With Labor Day almost upon us, it is important to look back and understand why it came to be the federal holiday it is, and how the significance of it has been lost.
Not so long ago, most Americans had a standard workday 9 to 5 or an eight-hour shift at a factory.
They had designated time for lunch, and expected to head home when their shift ended.
But that type of workday has mostly gone the way of the horse and buggy. People work until the job is done, or they put in 50 or 60 hours a week to show their diligence, or they take on overtime or extra shifts because there’s no one else to do the job or they are given no choice.
So while Labor Day was established to honor the worker, in practice it’s a bit different. Most stores are open and offer sales to bring in customers, and if the day is given as a holiday, many businesses expect their employees to work extra to make up for it.
Labor Day in 2018 is little more than an end-of-summer holiday. People attend barbecues, parties, a last visit to the ocean or the lake, perhaps some fireworks and then it’s back to business as usual.
According to the U.S. Department of Labor, Labor Day is a creation of the labor movement and is “dedicated to the social and economic achievements of American workers. It constitutes a yearly national tribute to the contributions workers have made to the strength, prosperity, and wellbeing of the U.S.” As the country changed from an agricultural to a manufacturing economy, labor unions began organizing strikes and rallies to protest dangerous conditions and seek better hours and pay. Some of those events turned violent. And some gave rise to what would become Labor Day.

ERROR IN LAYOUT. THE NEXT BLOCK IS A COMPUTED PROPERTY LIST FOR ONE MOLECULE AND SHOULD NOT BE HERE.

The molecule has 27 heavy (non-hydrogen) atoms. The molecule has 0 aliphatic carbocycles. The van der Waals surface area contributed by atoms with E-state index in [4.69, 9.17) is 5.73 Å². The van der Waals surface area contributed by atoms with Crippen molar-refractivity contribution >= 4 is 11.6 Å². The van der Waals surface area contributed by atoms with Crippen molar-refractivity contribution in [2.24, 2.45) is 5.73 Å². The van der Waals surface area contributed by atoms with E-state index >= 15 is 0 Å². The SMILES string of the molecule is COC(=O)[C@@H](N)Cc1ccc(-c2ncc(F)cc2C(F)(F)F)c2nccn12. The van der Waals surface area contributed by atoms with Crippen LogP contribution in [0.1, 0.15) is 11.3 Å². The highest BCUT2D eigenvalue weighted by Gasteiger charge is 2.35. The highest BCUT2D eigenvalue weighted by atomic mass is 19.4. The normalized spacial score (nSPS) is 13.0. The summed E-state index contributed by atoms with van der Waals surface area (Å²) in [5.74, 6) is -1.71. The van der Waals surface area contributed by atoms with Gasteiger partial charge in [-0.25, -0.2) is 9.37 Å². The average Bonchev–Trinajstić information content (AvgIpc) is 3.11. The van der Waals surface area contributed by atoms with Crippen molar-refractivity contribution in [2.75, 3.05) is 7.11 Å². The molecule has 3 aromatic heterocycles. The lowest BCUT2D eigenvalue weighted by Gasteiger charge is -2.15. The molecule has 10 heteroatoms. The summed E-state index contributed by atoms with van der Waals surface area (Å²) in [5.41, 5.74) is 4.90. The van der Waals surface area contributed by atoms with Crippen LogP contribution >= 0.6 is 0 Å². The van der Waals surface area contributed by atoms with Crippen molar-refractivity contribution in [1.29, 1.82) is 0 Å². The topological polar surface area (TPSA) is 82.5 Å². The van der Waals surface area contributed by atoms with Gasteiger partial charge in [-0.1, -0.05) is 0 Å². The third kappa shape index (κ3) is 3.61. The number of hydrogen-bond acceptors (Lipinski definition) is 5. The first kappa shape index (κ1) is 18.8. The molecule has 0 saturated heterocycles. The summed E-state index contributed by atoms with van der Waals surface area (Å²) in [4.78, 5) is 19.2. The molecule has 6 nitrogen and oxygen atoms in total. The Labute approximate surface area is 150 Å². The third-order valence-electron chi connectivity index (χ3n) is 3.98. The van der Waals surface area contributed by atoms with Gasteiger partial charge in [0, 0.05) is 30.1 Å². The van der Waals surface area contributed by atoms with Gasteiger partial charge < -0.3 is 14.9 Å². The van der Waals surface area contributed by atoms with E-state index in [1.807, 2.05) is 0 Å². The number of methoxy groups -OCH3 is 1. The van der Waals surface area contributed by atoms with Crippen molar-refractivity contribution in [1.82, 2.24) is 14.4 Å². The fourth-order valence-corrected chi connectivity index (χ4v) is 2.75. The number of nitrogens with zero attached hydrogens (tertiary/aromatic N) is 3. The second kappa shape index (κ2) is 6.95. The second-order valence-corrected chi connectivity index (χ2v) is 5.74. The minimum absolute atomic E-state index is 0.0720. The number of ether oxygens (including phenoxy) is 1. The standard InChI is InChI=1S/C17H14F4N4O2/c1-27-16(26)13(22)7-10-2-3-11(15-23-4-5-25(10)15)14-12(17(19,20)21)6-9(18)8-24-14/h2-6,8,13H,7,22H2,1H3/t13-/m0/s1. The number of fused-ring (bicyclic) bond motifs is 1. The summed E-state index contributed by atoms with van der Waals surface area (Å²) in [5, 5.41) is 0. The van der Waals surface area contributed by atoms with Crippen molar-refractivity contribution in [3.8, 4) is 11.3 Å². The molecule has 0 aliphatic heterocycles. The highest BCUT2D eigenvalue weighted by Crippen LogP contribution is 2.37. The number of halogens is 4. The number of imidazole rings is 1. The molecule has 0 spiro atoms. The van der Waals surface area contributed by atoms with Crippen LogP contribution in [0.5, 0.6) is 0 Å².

On Sept. 5, 1882, 10,000 workers took unpaid time off to march in New York City, holding the first Labor Day parade in U.S. history. The idea of a “workingmen’s holiday,” celebrated on the first Monday in September, caught on, and states passed legislation recognizing it. Congress legalized Labor Day in 1894.
Today, most of us don’t give a lot of thought to the workers who fought for basic health and safety rights more than 100 years ago. Indeed, in today’s political climate, presidential candidates champions their fights against unions, argue over whether to increase the minimum wage, and suggest Americans need to put in even more hours at work.
So perhaps this coming Labor Day, as northern neighbors that we are of the cities that began the American Industrial Revolution, we might take a moment or two to recall what this “day off” is all about.